Tuesday, October 23, 2012

Victorian Sunbonnet Tutorial ~ Part One

So, at last, I have gotten round to that sunbonnet tutorial I promised, oh, 3 months ago or so. The arrival of a certain little lady soon thereafter caused me to fail on that promise but she was oh, so worth it.
Anne shows off her new reproduction quilt, made by the wonderful Janice. Almost four years ago Janice made a similar quilt for Malachi. He still sleeps with it every night!
Now with her 12-pound chubby little self settled into a somewhat predictable routine of sleeping, eating, bathing and playing (i.e. staring, blinking piously and at times gurgling, chortling, snorting or saying "geeewww!" and batting her dimply little hands at various faces that peer over her, or cheeky little toys that dangle by their necks from the activity gym) I have predictable time to work on getting this tutorial out there once and for all.
And here she is showing off her eyelet baby gown, made from a thrift shop curtain.  It  finally fits, just as the weather turns too cool to wear it.
I have divided this tutorial into 5 sections, although the whole bonnet is easily made in a day.
This is the sunbonnet we will be making! The brim on this one is simply quilted with parallel lines of machine stitching that the length of the brim. 

So, for Day 1, here we are!


Day 1: Cutting Out the Sunbonnet

Materials: Approximately 1 yard of fabric, matching or coordinating thread, stiffening agent*.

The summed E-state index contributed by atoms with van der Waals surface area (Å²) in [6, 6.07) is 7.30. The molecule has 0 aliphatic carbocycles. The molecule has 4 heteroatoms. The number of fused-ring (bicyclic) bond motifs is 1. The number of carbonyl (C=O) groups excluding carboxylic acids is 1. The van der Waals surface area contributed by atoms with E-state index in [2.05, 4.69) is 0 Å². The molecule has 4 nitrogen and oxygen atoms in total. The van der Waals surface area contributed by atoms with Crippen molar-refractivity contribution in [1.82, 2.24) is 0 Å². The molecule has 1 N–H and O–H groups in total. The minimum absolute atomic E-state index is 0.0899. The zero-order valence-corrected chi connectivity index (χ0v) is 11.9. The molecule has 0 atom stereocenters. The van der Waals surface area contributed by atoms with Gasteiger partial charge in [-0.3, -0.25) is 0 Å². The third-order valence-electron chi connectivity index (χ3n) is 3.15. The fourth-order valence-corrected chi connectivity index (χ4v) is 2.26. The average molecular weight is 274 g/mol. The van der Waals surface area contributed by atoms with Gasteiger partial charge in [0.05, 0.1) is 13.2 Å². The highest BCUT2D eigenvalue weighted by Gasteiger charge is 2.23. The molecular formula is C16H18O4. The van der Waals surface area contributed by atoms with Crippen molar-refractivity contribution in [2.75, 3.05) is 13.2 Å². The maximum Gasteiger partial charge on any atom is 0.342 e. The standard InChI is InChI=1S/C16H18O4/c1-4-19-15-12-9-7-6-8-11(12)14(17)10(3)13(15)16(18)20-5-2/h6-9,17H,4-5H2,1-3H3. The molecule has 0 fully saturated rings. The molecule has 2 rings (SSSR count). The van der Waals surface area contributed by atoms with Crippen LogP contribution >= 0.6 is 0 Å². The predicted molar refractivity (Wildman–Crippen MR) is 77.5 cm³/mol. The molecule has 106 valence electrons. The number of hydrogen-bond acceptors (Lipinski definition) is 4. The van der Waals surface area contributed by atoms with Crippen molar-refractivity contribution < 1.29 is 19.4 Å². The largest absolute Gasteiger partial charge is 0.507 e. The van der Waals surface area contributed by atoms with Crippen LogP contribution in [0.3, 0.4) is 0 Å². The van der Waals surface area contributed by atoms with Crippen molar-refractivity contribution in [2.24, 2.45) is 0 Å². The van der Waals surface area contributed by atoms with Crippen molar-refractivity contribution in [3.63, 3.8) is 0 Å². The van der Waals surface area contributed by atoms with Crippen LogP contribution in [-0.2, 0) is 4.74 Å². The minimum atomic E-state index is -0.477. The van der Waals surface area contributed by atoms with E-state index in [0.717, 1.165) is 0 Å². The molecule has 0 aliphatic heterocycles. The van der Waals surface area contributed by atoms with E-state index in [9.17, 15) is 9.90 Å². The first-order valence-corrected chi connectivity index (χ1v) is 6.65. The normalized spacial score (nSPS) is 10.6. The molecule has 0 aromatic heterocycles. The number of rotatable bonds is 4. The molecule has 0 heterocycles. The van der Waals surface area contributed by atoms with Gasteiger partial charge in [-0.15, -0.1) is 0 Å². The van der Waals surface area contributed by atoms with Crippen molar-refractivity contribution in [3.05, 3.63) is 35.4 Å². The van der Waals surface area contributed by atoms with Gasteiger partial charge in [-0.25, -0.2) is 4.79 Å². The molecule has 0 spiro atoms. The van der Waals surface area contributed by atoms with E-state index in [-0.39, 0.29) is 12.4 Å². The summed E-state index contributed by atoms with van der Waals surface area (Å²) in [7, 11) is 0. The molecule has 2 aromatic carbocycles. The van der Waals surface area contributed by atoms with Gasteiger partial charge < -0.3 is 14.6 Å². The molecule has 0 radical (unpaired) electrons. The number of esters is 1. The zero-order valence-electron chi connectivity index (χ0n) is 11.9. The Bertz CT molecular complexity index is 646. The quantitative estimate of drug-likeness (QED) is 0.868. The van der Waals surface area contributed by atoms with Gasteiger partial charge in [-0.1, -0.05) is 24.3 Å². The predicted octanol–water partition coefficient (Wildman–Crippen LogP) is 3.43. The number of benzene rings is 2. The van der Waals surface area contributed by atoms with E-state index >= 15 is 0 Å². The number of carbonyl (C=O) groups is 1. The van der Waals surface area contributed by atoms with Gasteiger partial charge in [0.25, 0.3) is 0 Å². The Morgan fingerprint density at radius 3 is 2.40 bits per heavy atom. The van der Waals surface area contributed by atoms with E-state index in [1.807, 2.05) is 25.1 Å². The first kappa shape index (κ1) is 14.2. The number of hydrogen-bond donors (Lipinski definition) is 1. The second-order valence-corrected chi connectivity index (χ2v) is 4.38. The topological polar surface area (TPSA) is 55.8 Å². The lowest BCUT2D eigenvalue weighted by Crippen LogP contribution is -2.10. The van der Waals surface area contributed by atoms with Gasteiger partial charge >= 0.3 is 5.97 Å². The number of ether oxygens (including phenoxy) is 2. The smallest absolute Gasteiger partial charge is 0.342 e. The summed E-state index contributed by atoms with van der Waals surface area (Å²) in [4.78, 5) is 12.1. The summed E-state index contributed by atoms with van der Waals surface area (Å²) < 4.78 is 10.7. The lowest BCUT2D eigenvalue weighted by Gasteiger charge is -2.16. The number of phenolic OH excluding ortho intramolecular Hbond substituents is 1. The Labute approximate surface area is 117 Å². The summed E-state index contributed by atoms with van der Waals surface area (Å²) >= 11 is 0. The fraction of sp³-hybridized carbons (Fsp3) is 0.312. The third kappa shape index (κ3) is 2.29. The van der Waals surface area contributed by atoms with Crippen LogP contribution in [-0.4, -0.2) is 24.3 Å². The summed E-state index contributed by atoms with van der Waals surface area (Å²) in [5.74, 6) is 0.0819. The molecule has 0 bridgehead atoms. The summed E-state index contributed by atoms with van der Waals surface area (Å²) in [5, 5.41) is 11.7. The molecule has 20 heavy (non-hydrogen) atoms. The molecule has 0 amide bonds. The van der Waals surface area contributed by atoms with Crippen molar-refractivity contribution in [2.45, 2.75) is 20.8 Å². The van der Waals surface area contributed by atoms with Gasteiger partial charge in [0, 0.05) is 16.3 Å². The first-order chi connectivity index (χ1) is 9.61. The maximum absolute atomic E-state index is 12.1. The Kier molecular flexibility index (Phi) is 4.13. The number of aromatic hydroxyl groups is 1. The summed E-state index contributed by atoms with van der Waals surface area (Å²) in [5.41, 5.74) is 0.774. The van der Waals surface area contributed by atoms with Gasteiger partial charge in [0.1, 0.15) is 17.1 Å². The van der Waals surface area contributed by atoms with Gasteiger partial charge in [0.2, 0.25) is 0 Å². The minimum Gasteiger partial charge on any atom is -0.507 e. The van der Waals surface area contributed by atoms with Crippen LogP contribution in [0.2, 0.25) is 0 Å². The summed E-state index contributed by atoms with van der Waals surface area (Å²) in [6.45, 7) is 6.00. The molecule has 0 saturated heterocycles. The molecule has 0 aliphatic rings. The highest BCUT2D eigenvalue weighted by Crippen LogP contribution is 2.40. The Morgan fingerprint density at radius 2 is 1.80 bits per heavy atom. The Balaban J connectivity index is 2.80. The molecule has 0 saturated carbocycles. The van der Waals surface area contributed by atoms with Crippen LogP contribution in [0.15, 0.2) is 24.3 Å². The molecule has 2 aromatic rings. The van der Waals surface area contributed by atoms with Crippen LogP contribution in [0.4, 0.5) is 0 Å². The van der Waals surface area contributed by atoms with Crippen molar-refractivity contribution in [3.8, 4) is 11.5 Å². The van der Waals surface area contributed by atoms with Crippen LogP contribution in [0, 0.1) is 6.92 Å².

Janice included a length of this pretty fabric with the baby quilt. It was the perfect choice for a sunbonnet!

Note on materials: There is quite a bit of variation in the materials you can use for a sunbonnet. For a dressier bonnet consider using sheer or semi-sheer fabric in a period style print, or with a woven check, plaid or striped design. For a sturdy "everyday" style sunbonnet, medium weight cotton in a period print, check, plaid or stripe works very well as it can be laundered as needed. But be aware; cottons fade fast with routine wear, especially when worn in the sun. Lightweight wool is another option and has many benefits; it holds its color longer than cottons, it "breathes", it is cool in hot weather and warm in cool weather and does not show wear and tear as soon as cotton may. For a hood suitable for winter wear, choose wool or silk and line the bonnet with silk or polished cotton, extending the width of the brim so you can have a turnback, showing off the lining or facing.

*These instructions are for a quilted bonnet, which uses cotton batting for the stiffening agenst inside the brim. You can, however, easily make a corded bonnet by sewing in multiple rows of narrow cotton cord into the brim (sandwich between the layers of the brim and sew close to the cord) or you can make a slat bonnet by sewing channels into the brim and then inserting thin cardboard slats to stiffen the brim.

Cutting:

Wash, dry and press your fabric.

The first piece to cut is the brim piece. For this, cut a rectangle 20" long x 15" wide. Fold the rectangle in half, wrong sides together and press, so that the rectangle now measures 20" long x 7.5" wide.
Here you can see the brim piece, folded and pressed. The cotton batting is the piece on the bottom.

Cut a piece of cotton batting 20" long x 7.5" wide. Set aside.

Now cut out the crown of the bonnet. Cut a rectangle 12" x 18". Press in half so the rectangle measures 12" long x 9" wide. Round off one corner of the rectangle so that you end up with an upside down "U" shaped piece.